Prime Minister Binyamin Netanyahu reiterated Israel's right to self-defense Wednesday, in a meeting with Italian Foreign Minister Federica Mogherini.
"Those who shoot at us are not looking for a political solution, they want the destruction and disappearance of Israel," Netanyahu stated Wednesday afternoon. "We have only one answer for them: we will fight you and defeat you."
"Israel must take immediate action to defend itself, as any normal country would do against terrorists who commit war crimes," he added.
"They killed an Israeli citizen yesterday, but they’re targeting millions of our citizens, directly targeting them with rocket fire which is a war crime, and also using their own civilians as human shields – another war crime," he continued. We’ve been trying to find a solution to this problem."
Netanyahu then spoke publicly about Israel's acceptance of an Egyptian cease-fire proposal Tuesday morning.
"Yesterday, I accepted the Egyptian ceasefire proposal," he said. "This was a proposal that was endorsed by the UN Secretary General and by the Arab League."
"Israel accepted the ceasefire, Hamas rejected it," he continued. "We held our fire for six hours, and during that time Hamas continued to barrage our cities with rockets."
"Hamas thus shut the door to a diplomatic solution and it therefore bears the sole responsibility for the continuation of the violence," he fired. "It’s responsible for the civilian deaths, the innocent deaths of Palestinians that it uses as human shields, and it’s responsible for the deaths of Israeli civilians and the terror rocketing of Israeli civilians."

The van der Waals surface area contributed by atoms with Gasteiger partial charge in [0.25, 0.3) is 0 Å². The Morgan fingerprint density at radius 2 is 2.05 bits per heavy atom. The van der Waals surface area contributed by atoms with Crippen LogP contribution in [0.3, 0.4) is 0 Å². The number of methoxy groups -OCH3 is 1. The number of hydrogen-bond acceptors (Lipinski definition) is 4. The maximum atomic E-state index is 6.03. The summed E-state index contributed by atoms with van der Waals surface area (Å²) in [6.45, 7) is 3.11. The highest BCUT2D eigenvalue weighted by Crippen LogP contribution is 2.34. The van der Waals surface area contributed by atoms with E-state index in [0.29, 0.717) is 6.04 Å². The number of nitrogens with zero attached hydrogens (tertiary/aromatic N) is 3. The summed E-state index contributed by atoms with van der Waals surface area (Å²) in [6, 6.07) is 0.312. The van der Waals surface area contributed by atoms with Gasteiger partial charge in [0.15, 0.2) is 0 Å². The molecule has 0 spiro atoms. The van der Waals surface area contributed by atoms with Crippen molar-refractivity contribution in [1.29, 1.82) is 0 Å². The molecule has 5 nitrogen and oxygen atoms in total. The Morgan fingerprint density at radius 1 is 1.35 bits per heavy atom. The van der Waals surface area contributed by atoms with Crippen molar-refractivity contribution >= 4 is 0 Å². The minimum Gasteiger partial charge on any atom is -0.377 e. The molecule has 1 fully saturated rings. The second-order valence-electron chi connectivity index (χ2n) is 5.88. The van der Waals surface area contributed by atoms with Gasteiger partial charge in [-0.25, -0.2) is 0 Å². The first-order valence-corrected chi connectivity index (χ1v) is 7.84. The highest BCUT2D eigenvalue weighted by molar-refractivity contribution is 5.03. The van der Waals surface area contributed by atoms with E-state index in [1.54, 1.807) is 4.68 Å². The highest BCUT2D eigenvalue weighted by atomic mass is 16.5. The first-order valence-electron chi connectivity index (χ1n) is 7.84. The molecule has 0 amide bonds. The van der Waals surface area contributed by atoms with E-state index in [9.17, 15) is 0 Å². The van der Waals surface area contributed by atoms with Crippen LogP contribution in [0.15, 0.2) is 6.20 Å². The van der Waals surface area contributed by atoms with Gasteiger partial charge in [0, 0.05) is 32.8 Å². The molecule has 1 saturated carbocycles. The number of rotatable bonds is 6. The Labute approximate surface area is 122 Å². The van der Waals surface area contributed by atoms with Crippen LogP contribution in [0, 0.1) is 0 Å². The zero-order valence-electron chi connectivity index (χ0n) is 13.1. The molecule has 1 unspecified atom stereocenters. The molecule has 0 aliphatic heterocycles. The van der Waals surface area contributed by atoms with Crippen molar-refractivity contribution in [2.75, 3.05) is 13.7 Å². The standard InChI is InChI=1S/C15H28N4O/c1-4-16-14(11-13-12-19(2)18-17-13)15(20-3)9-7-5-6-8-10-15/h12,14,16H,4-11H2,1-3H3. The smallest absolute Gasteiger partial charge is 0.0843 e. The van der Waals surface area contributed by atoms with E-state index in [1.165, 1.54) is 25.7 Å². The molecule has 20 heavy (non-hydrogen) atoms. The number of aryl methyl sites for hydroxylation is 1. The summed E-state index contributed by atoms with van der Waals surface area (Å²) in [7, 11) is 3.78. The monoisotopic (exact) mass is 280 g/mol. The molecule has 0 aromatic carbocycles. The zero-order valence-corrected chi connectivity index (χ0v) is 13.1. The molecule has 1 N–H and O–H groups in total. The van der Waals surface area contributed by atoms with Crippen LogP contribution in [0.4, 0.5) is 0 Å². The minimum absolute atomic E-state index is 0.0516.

Netanyahu then directed a few comments to the international community, some of whom have sided with Hamas - despite its firing more than 1,200 rockets on major Israeli population centers.
"I believe that all members of the international community should unequivocally condemn Hamas for these crimes," he said. "I believe that all members of the international community should unequivocally support Israel’s right to defend itself. None of the countries that I know would adopt a different position, and therefore I appreciate the support of many world leaders, including you, for Israel’s right to defend itself. And Israel will continue to do so until peace and quiet are restored. This is our right; this is our duty; we will act by it."
Netanyahu's remarks surface as ministers weigh the possibility of a ground offensive in Gaza.
Hamas and Islamic Jihad fired more than 100 rockets on Israeli civilians on Tuesday, despite Israel's agreement to adhere to an Egyptian-brokered truce deal early Tuesday morning.
Hamas categorically rejected the cease-fire in multiple statements, insisting that the terms of the agreement 'did not apply' to them; later, Hamas officials reportedly set a series of unprecedented demands on Israel to accompany a ten-year truce - before threatening Israelis if the government refused to accept.